B. Launchpad is only able to do that in a one-way direction (it can’t tell the Debian BTS that it’s bug has been marked “Fix Committed”)

B.1. Putting all of the work on the dev’s/triagers to then go back upstream and report it for every bug is a laudable goal, but as we all know, time is precious for everyone.

C. The ability to get bug data from LP and use it for enabling productivity is there, albeit a little “hacky” (screen scrapping is never fun).

D. Wouldn’t it be cool if other Bug Trackers could watch LP in the same way it watches them?

It seems to me, from both Lucas’ and Stephan’s efforts that doing D is possible right now.  Yes, it would be a ton more easy if Lucas’ and Stephan’s concerns were addressed (text/XML export etc).

I know the Launchpad developers are working right now to implement support for reporting back to other bug trackers certain information but I’m not sure of its progress.

Some Blueprints which might be related but I can not read (they are private): Bugs Remote API and Remote Launchpad Python Library (if you know of any other blueprints or bugs with more information, post them in the comments, please).

Does anyone know of any other bug trackers which are actively working on or at least discussing the ability to grab data from LP (or other BTS)  about certain bugs?

Posted in Freedom, open access, Sharing, Ubuntu, Uncategorized | 3 Comments »

Michigan LoCo Bug Jam – Summer 2008

Posted by Greg on June 2, 2008

I am pleased to announce that the Michigan LoCo Team is holding a Bug Jam on June 9th at 6:30 pm.

What is a Bug Jam?
Every day people report bugs about Ubuntu in the bug tracker Launchpad [0] but the number of bugs reported is more than the current bug triagers can effectively handle. In short, the Ubuntu community needs more bug triagers. But how do you triage bugs? Bug Jams are events where people who are interested in learning how to triage bugs get together to learn how to do this and answer everyone’s questions. It is a fun learning event.

Also, it is a great way to get started doing your 5-a-day and add your name to this list and increase our team’s ranking:
http://daniel.holba.ch/5-a-day-stats/

When and where is our Bug Jam?
It is Monday June 9th at 6:30pm at the Main branch of the Clinton-Macomb Public Library [1]. We will be in a conference room with free wifi to library card holders. People without local library cards can sign up
for one in 5 minutes, but if you are planning on doing that, please try to show up a little bit early. Directions can be found here:
http://tinyurl.com/5rygg3 .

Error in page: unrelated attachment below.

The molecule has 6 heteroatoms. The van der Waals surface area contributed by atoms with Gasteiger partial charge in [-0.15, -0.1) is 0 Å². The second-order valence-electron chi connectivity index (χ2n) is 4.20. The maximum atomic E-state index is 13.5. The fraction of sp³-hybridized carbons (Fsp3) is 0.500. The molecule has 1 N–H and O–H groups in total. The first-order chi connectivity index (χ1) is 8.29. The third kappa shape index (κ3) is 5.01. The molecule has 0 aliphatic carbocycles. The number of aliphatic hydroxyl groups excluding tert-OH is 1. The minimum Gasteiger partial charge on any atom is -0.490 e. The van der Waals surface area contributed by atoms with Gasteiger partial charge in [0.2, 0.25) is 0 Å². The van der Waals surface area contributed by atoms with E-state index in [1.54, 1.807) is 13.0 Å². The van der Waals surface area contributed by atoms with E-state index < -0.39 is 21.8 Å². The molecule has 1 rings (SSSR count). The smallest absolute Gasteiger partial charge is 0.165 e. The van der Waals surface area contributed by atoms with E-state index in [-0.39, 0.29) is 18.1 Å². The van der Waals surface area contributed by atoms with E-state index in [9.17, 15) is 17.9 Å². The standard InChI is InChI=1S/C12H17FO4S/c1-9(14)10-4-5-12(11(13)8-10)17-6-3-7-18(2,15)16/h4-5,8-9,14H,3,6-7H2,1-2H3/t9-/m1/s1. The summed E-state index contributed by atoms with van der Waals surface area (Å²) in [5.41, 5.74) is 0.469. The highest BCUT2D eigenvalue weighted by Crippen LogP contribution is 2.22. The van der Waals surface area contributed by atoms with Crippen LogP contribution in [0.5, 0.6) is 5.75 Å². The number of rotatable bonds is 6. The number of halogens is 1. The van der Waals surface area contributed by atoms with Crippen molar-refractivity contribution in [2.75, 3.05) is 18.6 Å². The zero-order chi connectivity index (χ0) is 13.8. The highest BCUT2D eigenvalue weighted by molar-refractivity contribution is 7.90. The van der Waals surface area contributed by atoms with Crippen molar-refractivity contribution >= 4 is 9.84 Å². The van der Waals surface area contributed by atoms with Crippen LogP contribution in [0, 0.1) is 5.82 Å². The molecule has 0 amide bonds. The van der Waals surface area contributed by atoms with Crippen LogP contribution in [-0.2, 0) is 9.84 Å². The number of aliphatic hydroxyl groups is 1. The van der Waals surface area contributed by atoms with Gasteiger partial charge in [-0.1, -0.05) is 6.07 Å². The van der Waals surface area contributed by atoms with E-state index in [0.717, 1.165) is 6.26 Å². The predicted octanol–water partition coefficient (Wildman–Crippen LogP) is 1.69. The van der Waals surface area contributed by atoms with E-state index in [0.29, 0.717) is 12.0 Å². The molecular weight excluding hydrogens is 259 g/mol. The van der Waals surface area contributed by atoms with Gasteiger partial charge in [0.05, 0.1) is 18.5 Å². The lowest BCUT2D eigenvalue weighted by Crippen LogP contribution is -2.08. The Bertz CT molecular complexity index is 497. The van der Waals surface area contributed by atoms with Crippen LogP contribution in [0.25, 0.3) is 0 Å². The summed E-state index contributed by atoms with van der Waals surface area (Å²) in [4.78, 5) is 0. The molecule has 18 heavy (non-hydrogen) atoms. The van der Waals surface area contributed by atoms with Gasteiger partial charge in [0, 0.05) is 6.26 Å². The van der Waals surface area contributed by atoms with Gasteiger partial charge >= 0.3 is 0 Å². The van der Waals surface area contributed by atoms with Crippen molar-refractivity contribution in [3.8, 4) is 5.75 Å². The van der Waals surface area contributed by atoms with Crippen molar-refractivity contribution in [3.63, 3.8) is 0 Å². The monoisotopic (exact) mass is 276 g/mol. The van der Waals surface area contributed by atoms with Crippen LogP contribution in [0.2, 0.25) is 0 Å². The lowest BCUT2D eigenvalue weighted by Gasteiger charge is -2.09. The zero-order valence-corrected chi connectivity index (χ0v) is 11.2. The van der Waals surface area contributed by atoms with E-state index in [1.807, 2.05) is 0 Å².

What should I do before the Bug Jam?
Check out some of the bug triaging resources online right now like:
https://wiki.ubuntu.com/HelpingWithBugs and
https://wiki.ubuntu.com/Bugs/HowToTriage

There is a wealth of information linked to from this page:
https://wiki.ubuntu.com/BugSquad/KnowledgeBase

What do you do after the Bug Jam?
There are plenty of restaurant/bar options in the area to celebrate a jam well done and eat dinner.

Feel free to email the mailing list[2] for coordinating rides and asking questions before hand.

[0] https://launchpad.net/

[1] http://cmpl.org/

[2] https://lists.ubuntu.com/mailman/listinfo/ubuntu-us-mi

Posted in Freedom, LoCo, Ubuntu | 6 Comments »

Since it hasn’t been talked about enough already…

Posted by Greg on March 24, 2008

So, why should LaunchPad (Malone) be open sourced?*

I’m not going to say because other groups need to use the bug tracking/code hosting/question answering/multi-project-resource unifying features. No, I do believe that it wouldn’t make much sense for there to be multiple Launchpads out there dealing with bugs/code/etc (maybe a little of sense, but not much).

That market is already taken by launchpad.net and others (bugzilla, trac, savannah, et. al.)

Ok, so what market am I looking at? Scholarly communication <BORING!>

Not really boring actually. If you haven’t been paying attention to the scholarly communication world lately, let me tell you, a lot is changing. University libraries are spending more and more money every year on electronic journals. The rate of increase for the same product is higher than that of inflation, for a product which doesn’t improve (can we say monopoly/oligopoly?). In response many institutions (university libraries) are beginning to provide competing services. Full disclosure, my current employer is the Scholarly Publishing Office at the University of Michigan where we publish scholarly journals in an online and Open Access fashion. So, we are providing an alternative to the current commercial publisher vendor lock-in.

What does this have to do with LaunchPad and Open Source Software? Well, we are now in a global situation where there are many many many many open access journals and publications out there. There are some services out there than can help you navigate them, like the Directory of Open Access Journals. But, that service only indexes Open Access journals. Plus, there are now these things called Institutional Repositories, which are collections of preprints and articles and data from the “scholars” in a given “institution” (university, research lab, etc).

Then you have the commercial vendors. They don’t like people looking at their stuff, they don’t play nice with others unless they think they will lose money if they don’t. Libraries are getting better and better at letting their patrons search both sets of journals in one place, but the interface ALWAYS is hideous and creates MANY hoops the user has to jump through. In a word, it is LAME.

I haven’t answered what LP has to do with this yet. I’m getting there, I promise.

What does LaunchPad do really well? Linking various bugtrackers so that people can work together more efficiently to solve problems, right? That was the whole goal of Launchpad, otherwise Ubuntu would have stayed with bugzilla. What is the analogue for the scholarly publishing/communication world? You have those many distinct collections of articles (Open Access journals, Institutional Repositories, and commercial vendors) that do not talk to each other, ever. Yes, there are groups out there trying to improve this situation like the Open Archives Initiative where they are setting metadata standards and standards for transferring that information to others. That is a great thing, but it is only a start.